The ink thing came from my husband. I’d started doing the USA Today Crossword as something to do on my lunch break at work. Before I knew it, I had a small pile of unfinished puzzles at home. Then it happened…Alfred picked one up and finished it.  Ugh.

“Are you serious? I toiled over that for God knows how long and you’re just gonna pick it up and casually finish it?” Not right.

To add insult to injury, he did it in pen.

I have a competitive streak in me and what I’d just witnessed was just too much to bear. From that moment on, it was ink all the way, baby.

There was only one problem; I couldn’t finish a damn one of them. Alfred: “There are just things you learn when you do crosswords…a sort of crossword lingo that comes up over and over again. You just have to learn it and remember it.”

I must learn this language.

Determination. Diligence. Practice.

Before long, the USA Today became passé and I was on to the New York Times. I loved the idea that the NYT Puzz got more difficult as the week progressed, culminating on Saturday and leaving Sunday as a big, wonderful festival of fun. I reveled at the cleverness of the themes (we call ‘em shticks). Genius. Pure genius.

Monday…check. Tuesday…check. Wednesday…a little trouble. Thursday…about half way. Friday and Saturday…maybe one word. “Those days are just for freaks. They’re reserved for brilliant people who can’t function in the world. I’m not even sure I want to be able to do them… “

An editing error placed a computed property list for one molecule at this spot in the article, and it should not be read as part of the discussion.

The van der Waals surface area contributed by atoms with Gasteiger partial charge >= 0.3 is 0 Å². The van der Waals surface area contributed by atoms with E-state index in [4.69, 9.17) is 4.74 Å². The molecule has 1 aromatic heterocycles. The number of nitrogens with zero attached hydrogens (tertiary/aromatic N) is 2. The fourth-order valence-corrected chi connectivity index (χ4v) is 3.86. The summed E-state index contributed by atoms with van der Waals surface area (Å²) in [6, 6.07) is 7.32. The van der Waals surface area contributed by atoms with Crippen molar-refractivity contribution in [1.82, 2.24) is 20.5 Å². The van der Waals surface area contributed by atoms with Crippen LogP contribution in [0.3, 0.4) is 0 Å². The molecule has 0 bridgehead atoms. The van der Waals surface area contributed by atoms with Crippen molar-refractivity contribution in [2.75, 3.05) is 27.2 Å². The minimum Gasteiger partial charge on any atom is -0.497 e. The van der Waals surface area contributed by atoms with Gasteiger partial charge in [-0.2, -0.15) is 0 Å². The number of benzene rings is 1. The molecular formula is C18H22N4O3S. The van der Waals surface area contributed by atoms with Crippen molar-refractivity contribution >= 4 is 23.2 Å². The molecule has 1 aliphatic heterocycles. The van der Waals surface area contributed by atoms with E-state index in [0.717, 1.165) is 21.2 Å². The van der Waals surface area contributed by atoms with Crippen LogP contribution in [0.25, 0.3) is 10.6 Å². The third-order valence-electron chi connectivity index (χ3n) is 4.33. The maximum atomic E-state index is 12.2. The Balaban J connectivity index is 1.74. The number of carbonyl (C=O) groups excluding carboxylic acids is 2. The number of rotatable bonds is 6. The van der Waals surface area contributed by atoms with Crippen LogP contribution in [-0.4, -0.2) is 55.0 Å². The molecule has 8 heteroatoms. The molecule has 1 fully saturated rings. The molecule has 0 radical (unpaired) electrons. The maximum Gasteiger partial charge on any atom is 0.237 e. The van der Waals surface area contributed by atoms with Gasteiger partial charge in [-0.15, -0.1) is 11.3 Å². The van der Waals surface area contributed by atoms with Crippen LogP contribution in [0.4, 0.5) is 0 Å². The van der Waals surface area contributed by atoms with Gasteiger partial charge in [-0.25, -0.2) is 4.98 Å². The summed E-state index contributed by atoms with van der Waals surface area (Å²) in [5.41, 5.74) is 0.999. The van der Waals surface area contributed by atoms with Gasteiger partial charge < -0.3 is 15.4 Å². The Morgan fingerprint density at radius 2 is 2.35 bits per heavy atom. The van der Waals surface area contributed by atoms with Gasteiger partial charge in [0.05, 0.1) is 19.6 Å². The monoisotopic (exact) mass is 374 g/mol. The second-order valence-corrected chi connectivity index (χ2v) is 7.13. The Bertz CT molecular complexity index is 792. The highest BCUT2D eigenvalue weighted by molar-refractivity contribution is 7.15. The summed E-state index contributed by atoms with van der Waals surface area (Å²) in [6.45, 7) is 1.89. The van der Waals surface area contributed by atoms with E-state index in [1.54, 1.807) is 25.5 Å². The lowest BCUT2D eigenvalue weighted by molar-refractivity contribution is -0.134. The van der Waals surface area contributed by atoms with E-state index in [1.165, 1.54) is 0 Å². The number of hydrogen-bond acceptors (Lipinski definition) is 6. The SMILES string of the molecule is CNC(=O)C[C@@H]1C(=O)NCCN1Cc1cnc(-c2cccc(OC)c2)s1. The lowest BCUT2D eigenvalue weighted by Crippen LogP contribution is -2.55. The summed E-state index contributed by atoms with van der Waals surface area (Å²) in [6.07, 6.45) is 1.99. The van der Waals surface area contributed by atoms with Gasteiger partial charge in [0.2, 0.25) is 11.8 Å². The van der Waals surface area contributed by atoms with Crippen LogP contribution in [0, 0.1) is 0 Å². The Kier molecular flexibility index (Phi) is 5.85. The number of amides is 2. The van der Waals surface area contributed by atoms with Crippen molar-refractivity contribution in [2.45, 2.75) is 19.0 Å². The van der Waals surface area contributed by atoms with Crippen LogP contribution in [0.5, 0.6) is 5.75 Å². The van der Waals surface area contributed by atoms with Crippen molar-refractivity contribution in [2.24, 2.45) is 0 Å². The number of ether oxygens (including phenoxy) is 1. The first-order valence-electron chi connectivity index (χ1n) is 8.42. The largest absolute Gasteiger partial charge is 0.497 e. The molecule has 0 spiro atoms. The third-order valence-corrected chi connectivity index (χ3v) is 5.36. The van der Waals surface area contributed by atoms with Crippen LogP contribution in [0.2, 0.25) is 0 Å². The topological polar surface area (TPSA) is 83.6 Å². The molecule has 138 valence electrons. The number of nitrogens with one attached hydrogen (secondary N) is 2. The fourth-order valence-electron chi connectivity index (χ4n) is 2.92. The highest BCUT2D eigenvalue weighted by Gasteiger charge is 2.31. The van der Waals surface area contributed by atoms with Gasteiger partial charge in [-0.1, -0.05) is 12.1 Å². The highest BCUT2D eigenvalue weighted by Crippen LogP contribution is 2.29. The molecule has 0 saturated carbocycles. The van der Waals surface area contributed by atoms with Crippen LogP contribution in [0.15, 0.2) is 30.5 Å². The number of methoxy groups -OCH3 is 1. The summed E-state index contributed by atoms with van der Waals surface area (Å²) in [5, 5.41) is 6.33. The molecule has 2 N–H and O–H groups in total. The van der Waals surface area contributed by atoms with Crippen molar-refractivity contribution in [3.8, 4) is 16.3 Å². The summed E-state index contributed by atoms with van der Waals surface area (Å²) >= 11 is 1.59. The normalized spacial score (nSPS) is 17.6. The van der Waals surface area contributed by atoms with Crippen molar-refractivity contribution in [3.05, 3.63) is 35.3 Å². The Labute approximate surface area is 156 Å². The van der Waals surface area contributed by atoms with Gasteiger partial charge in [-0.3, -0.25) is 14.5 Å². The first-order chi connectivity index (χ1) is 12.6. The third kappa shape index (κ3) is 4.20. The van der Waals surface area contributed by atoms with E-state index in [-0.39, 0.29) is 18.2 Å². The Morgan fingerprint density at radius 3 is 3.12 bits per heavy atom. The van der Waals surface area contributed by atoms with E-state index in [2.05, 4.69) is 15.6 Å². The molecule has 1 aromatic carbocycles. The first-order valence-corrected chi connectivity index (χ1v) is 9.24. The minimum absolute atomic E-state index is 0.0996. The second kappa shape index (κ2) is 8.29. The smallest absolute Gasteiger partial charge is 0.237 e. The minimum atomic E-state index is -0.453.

Fast forward. I’ve stopped doing Mondays and Tuesdays because they’re too easy. I can finish Wednesday and Thursday with just the right amount of struggle. Friday is a crapshoot. I’m thinking I may be able to finish a Saturday puzzle after about a decade’s work (a real thought, no lie).

I had a new dilemma. Crosswords added joy to my life and living four days of the week without that joy was unacceptable. How could I get more clever puzzles?

Instead of labeling Friday and Saturday as too difficult to finish, I decided to think of them as just more puzzles. Just more potential for joy.

And, you know what? They all of a sudden got easier.

I’m pretty sure the puzzles didn’t change. My mindset changed. And with that mindset came freedom and possibility.

One Saturday I was on my third day of being home sick: my bronchitis, my puzzle, my pen, and me. There was no rush; I wasn’t going anywhere. I did what little I knew, then worked the rest. Really worked it. I quickly realized in order to even think about finishing, I had to take risks and guess like crazy. After hours and hours of “joy,” I did it. I finished my first Saturday NYT Crossword.

And let me tell you, it looked trashed: crinkled, full of scribbles, notes in the margins, you name it. I thought I was just looking at the finished product, but then realized it meant so much more…

Sure I could have been safe and done it with pencil, but the easy-way-eraser mars the newspint and makes the landscape all wishy-washy. Ink? It’s all about commitment.

I chose to tread lightly until I was sure I was on the right path. Whether it ended up being right or not, I’d made a mark, nonetheless. Leaning into a possible solution gave me the chance to see if what I was doing was working or not. Should I write over the guess or darken it and proceed with confidence?

At any point, I could have cheated and taken the easy way out ( Instead, I persevered through feelings of inferiority, self-doubt, confusion, and hopelessness.

Yes, I did a lot of scribbling, but it was awesome to see where I’d been on the way to my success in that moment. A path rich with memories.

Choose a direction. Work hard. Do your best. Stay in the game. Celebrate the small victories along the way. Don’t give up. Get a little banged up. Have fun. Live joyfully.

My little puzzle said it all.